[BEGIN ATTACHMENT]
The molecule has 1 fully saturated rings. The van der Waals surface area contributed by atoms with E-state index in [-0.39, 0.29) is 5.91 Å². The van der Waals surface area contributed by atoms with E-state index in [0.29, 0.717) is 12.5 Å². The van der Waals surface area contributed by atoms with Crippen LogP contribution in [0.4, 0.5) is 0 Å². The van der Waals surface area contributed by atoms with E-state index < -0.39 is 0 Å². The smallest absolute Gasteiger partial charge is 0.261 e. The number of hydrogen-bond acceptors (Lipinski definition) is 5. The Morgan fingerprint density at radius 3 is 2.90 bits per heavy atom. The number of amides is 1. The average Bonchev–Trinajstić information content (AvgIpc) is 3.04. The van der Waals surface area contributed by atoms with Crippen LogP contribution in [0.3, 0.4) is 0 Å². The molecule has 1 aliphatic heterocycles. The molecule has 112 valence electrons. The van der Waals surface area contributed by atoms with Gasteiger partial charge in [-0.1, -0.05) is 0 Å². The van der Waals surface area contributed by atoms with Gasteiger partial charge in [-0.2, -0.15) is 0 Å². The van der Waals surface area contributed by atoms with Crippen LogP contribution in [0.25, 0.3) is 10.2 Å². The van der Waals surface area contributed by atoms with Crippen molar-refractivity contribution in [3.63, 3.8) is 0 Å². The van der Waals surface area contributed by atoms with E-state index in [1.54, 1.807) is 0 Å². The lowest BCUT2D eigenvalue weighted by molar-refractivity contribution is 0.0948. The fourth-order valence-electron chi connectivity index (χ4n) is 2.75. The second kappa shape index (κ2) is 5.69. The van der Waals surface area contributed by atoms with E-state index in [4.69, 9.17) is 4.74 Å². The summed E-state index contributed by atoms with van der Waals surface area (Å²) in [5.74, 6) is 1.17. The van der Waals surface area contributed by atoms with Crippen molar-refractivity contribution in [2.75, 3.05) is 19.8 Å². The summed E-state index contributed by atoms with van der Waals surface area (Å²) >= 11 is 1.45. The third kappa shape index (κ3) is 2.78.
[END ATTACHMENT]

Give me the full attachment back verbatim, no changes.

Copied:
The molecule has 1 fully saturated rings. The van der Waals surface area contributed by atoms with E-state index in [-0.39, 0.29) is 5.91 Å². The van der Waals surface area contributed by atoms with E-state index in [0.29, 0.717) is 12.5 Å². The van der Waals surface area contributed by atoms with Crippen LogP contribution in [0.4, 0.5) is 0 Å². The van der Waals surface area contributed by atoms with E-state index < -0.39 is 0 Å². The smallest absolute Gasteiger partial charge is 0.261 e. The number of hydrogen-bond acceptors (Lipinski definition) is 5. The Morgan fingerprint density at radius 3 is 2.90 bits per heavy atom. The number of amides is 1. The average Bonchev–Trinajstić information content (AvgIpc) is 3.04. The van der Waals surface area contributed by atoms with Crippen LogP contribution in [0.3, 0.4) is 0 Å². The molecule has 1 aliphatic heterocycles. The molecule has 112 valence electrons. The van der Waals surface area contributed by atoms with Gasteiger partial charge in [-0.1, -0.05) is 0 Å². The van der Waals surface area contributed by atoms with Gasteiger partial charge in [-0.2, -0.15) is 0 Å². The van der Waals surface area contributed by atoms with Crippen LogP contribution in [0.25, 0.3) is 10.2 Å². The van der Waals surface area contributed by atoms with Crippen molar-refractivity contribution in [3.63, 3.8) is 0 Å². The van der Waals surface area contributed by atoms with E-state index in [1.54, 1.807) is 0 Å². The lowest BCUT2D eigenvalue weighted by molar-refractivity contribution is 0.0948. The fourth-order valence-electron chi connectivity index (χ4n) is 2.75. The second kappa shape index (κ2) is 5.69. The van der Waals surface area contributed by atoms with E-state index in [4.69, 9.17) is 4.74 Å². The summed E-state index contributed by atoms with van der Waals surface area (Å²) in [5.74, 6) is 1.17. The van der Waals surface area contributed by atoms with Crippen molar-refractivity contribution in [2.75, 3.05) is 19.8 Å². The summed E-state index contributed by atoms with van der Waals surface area (Å²) >= 11 is 1.45. The third kappa shape index (κ3) is 2.78.